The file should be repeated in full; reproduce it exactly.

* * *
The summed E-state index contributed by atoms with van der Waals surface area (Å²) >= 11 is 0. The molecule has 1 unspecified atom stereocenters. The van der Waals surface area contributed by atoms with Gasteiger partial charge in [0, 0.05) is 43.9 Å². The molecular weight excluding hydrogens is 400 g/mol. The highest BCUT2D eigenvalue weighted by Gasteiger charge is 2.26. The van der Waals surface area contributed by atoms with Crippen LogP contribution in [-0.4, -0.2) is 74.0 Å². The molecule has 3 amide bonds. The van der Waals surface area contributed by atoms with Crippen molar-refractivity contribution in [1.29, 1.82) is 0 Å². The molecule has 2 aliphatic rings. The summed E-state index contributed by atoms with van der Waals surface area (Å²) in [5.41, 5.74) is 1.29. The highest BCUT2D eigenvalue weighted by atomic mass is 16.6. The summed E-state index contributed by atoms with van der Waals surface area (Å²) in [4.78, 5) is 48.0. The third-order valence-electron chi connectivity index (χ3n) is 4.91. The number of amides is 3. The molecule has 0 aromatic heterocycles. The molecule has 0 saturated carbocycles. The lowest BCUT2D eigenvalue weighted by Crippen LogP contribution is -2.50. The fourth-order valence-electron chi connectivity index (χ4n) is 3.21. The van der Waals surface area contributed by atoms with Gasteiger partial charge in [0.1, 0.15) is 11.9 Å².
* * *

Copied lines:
The summed E-state index contributed by atoms with van der Waals surface area (Å²) >= 11 is 0. The molecule has 1 unspecified atom stereocenters. The van der Waals surface area contributed by atoms with Gasteiger partial charge in [0, 0.05) is 43.9 Å². The molecular weight excluding hydrogens is 400 g/mol. The highest BCUT2D eigenvalue weighted by Gasteiger charge is 2.26. The van der Waals surface area contributed by atoms with Crippen LogP contribution in [-0.4, -0.2) is 74.0 Å². The molecule has 3 amide bonds. The van der Waals surface area contributed by atoms with Crippen molar-refractivity contribution in [1.29, 1.82) is 0 Å². The molecule has 2 aliphatic rings. The summed E-state index contributed by atoms with van der Waals surface area (Å²) in [5.41, 5.74) is 1.29. The highest BCUT2D eigenvalue weighted by atomic mass is 16.6. The summed E-state index contributed by atoms with van der Waals surface area (Å²) in [4.78, 5) is 48.0. The third-order valence-electron chi connectivity index (χ3n) is 4.91. The number of amides is 3. The molecule has 0 aromatic heterocycles. The molecule has 0 saturated carbocycles. The lowest BCUT2D eigenvalue weighted by Crippen LogP contribution is -2.50. The fourth-order valence-electron chi connectivity index (χ4n) is 3.21. The van der Waals surface area contributed by atoms with Gasteiger partial charge in [0.1, 0.15) is 11.9 Å².